Jim Micali: Increase In MSR Deals Is Creating Challenges For Servicers

PERSON OF THE WEEK: Jim Micali is chief operating officer for LERETA, a provider of tax reporting solutions and data to the mortgage servicing industry. MortgageOrb recently interviewed Micali to get his view on whether the recent increase in mortgage servicing rights transactions is creating challenges for servicers and what they can do to meet these challenges.

Q: Is increased portfolio acquisition activity concerning?

Micali: Not necessarily. However, increased activity will exacerbate several existing challenges facing mortgage servicers today, including incomplete/inaccurate escrow data, paying taxes appropriately in advance of the transfer, and inefficient cancellation/transfer of escrow accounts, both of which often result in escalated consumer complaints.

Q: How can servicers mitigate these challenges?

Micali: The Consumer Financial Protection Bureau has made it very clear that servicers have the responsibility to perform the necessary analysis prior to or immediately after boarding a loan transfer file to ensure there is no disruption in service or impact to the customer due to incorrect or incomplete data. It is holding servicers accountable not just for their own actions, but also for those of the prior servicers, as well. Servicers can implement the proper controls for both outbound and inbound loan transfers to ensure accurate escrow data (i.e., tax agency(s), parcel IDs, correct tax installment due dates, next due amount, mapping of all of the pertinent tax lines, etc.) is loaded to the new servicing system.

Additionally, purchasers need to do a better job of requiring prior servicers to procure and pay all real estate taxes 30 days out prior to transfer. Furthermore, all servicers should consider changing this typical 30-day requirement to at least 31 days, covering the full month for those with 31 days. This will reduce borrower calls and complaints regarding tax payments and potential delinquent taxes.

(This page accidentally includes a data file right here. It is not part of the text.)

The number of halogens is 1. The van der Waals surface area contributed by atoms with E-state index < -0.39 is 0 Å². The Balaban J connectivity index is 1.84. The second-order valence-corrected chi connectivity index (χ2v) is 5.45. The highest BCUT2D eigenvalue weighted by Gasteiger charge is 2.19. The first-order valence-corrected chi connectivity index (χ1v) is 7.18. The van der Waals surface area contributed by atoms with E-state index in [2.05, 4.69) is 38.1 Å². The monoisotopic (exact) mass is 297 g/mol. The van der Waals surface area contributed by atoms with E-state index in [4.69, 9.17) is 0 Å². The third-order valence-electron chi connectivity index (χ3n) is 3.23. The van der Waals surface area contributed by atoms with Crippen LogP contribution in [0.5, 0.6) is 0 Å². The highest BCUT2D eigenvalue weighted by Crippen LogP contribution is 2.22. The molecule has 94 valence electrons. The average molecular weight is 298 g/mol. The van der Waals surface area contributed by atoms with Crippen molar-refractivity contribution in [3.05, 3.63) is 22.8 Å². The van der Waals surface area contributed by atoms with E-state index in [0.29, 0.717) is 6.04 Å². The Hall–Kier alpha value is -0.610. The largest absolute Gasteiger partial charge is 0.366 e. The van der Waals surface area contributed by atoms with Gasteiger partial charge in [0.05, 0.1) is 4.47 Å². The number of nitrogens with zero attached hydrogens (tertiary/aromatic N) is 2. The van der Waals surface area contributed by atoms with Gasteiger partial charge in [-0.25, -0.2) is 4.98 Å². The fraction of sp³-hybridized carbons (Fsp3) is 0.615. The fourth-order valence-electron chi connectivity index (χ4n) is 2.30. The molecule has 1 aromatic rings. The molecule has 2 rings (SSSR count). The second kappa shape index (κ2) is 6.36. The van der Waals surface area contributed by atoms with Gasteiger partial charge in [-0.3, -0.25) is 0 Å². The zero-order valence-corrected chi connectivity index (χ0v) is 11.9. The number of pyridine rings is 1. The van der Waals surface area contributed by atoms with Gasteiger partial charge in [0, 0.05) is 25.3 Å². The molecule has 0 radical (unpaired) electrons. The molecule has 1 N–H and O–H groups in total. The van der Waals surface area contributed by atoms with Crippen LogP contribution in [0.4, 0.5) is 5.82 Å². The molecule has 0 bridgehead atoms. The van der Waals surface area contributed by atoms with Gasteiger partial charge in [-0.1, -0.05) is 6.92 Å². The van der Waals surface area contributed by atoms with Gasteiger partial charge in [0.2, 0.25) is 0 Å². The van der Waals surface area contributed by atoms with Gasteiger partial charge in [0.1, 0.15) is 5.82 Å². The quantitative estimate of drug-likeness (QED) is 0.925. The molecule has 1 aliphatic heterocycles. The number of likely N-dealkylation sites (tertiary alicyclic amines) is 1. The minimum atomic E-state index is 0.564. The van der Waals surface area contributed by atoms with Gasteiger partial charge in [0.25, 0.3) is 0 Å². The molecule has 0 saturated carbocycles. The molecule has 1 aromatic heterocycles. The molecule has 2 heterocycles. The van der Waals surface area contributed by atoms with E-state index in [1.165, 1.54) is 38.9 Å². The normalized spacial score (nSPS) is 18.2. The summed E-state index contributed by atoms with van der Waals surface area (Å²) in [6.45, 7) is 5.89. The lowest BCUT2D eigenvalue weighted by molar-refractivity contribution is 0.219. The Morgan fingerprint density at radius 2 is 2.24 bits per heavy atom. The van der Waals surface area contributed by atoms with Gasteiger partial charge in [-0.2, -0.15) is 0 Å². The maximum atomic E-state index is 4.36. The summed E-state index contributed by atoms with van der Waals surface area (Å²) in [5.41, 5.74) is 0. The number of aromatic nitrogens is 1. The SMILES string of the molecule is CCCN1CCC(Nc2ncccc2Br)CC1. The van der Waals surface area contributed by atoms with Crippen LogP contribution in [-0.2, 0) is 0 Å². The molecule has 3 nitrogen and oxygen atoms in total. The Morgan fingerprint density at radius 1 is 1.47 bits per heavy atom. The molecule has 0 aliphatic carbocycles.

Finally, auditors have increased their scrutiny over the loan cancellation process to ensure the prior servicer isn’t still requesting tax bills and that they or their vendors are communicating with the agency to get their name off the tax rolls as the agent of record. Historically, the new servicer waits to transfer escrow account responsibility during the next tax bill request cycle. Alternatively, servicers can take a more active approach and submit recurring cancellation reports to taxing authorities. New Jersey and New York have gone so far as to establish formal ME2 and 953 submission processes, respectively.

Q: What is your outlook for the mortgage industry in 2017?

Micali: The Mortgage Bankers Association has forecasted a 15% reduction in mortgage originations for 2017. This may result in mortgage lenders turning even more to loan acquisitions to grow their portfolios.

Q: Were you really a rocket scientist?

Micali: Not quite! However, in my earlier engineer career, I did work on advanced electromagnetic guns (where I was able to propel a 1 gram projectile slightly better than 6 km/s) and laser technologies for the Departments of Defense & Energy (See Radiation beam calorimetric power measurement system patent US 5156459 A).

Q: How does your engineering training apply to managing financial services operations?

Micali: In engineering research and development, you learn to analyze an issue, hypothesize potential causes, design new ways to solve the challenge, and then go about testing and adjusting until solved. My transition from engineering to operations management was greatly simplified by the direct applicability of this engineering cycle to process management and continuous improvement.

Throughout all of my operations management experiences, including today at LERETA, this analytical approach to solving tangible business issues has served our customers well as we design and implement robust, consistent processes and controls.


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